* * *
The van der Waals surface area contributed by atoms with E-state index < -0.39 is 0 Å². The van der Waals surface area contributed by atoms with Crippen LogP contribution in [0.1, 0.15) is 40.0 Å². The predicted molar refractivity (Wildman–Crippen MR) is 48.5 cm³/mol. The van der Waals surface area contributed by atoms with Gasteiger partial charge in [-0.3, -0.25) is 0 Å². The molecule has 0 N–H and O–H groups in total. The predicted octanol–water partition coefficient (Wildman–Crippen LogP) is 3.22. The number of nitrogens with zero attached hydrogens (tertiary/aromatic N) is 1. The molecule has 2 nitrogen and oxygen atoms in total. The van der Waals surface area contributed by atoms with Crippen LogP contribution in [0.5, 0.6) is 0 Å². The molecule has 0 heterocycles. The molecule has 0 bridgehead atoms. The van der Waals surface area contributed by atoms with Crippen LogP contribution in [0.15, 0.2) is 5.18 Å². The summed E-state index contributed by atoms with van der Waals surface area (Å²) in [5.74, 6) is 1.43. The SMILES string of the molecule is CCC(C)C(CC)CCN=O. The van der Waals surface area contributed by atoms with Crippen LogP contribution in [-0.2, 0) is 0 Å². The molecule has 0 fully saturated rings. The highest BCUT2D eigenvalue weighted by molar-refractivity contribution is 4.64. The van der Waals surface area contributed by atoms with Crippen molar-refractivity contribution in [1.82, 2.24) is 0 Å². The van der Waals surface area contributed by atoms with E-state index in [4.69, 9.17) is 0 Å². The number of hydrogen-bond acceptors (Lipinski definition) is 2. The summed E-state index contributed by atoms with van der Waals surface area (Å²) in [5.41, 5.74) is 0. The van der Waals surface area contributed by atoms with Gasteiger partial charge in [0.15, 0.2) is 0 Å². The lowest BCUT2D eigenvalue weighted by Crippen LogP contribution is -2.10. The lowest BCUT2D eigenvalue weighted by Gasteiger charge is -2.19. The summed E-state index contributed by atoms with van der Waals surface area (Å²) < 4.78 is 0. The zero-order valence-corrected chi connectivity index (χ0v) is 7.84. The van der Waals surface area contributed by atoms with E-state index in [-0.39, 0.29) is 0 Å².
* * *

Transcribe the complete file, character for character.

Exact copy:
The van der Waals surface area contributed by atoms with E-state index < -0.39 is 0 Å². The van der Waals surface area contributed by atoms with Crippen LogP contribution in [0.1, 0.15) is 40.0 Å². The predicted molar refractivity (Wildman–Crippen MR) is 48.5 cm³/mol. The van der Waals surface area contributed by atoms with Gasteiger partial charge in [-0.3, -0.25) is 0 Å². The molecule has 0 N–H and O–H groups in total. The predicted octanol–water partition coefficient (Wildman–Crippen LogP) is 3.22. The number of nitrogens with zero attached hydrogens (tertiary/aromatic N) is 1. The molecule has 2 nitrogen and oxygen atoms in total. The van der Waals surface area contributed by atoms with Crippen LogP contribution in [0.5, 0.6) is 0 Å². The molecule has 0 heterocycles. The molecule has 0 bridgehead atoms. The van der Waals surface area contributed by atoms with Crippen LogP contribution in [0.15, 0.2) is 5.18 Å². The summed E-state index contributed by atoms with van der Waals surface area (Å²) in [5.74, 6) is 1.43. The SMILES string of the molecule is CCC(C)C(CC)CCN=O. The van der Waals surface area contributed by atoms with Crippen LogP contribution in [-0.2, 0) is 0 Å². The molecule has 0 fully saturated rings. The highest BCUT2D eigenvalue weighted by molar-refractivity contribution is 4.64. The van der Waals surface area contributed by atoms with Crippen molar-refractivity contribution in [1.82, 2.24) is 0 Å². The van der Waals surface area contributed by atoms with E-state index in [4.69, 9.17) is 0 Å². The number of hydrogen-bond acceptors (Lipinski definition) is 2. The summed E-state index contributed by atoms with van der Waals surface area (Å²) in [5.41, 5.74) is 0. The van der Waals surface area contributed by atoms with Gasteiger partial charge in [0.15, 0.2) is 0 Å². The lowest BCUT2D eigenvalue weighted by Crippen LogP contribution is -2.10. The lowest BCUT2D eigenvalue weighted by Gasteiger charge is -2.19. The summed E-state index contributed by atoms with van der Waals surface area (Å²) < 4.78 is 0. The zero-order valence-corrected chi connectivity index (χ0v) is 7.84. The van der Waals surface area contributed by atoms with E-state index in [-0.39, 0.29) is 0 Å².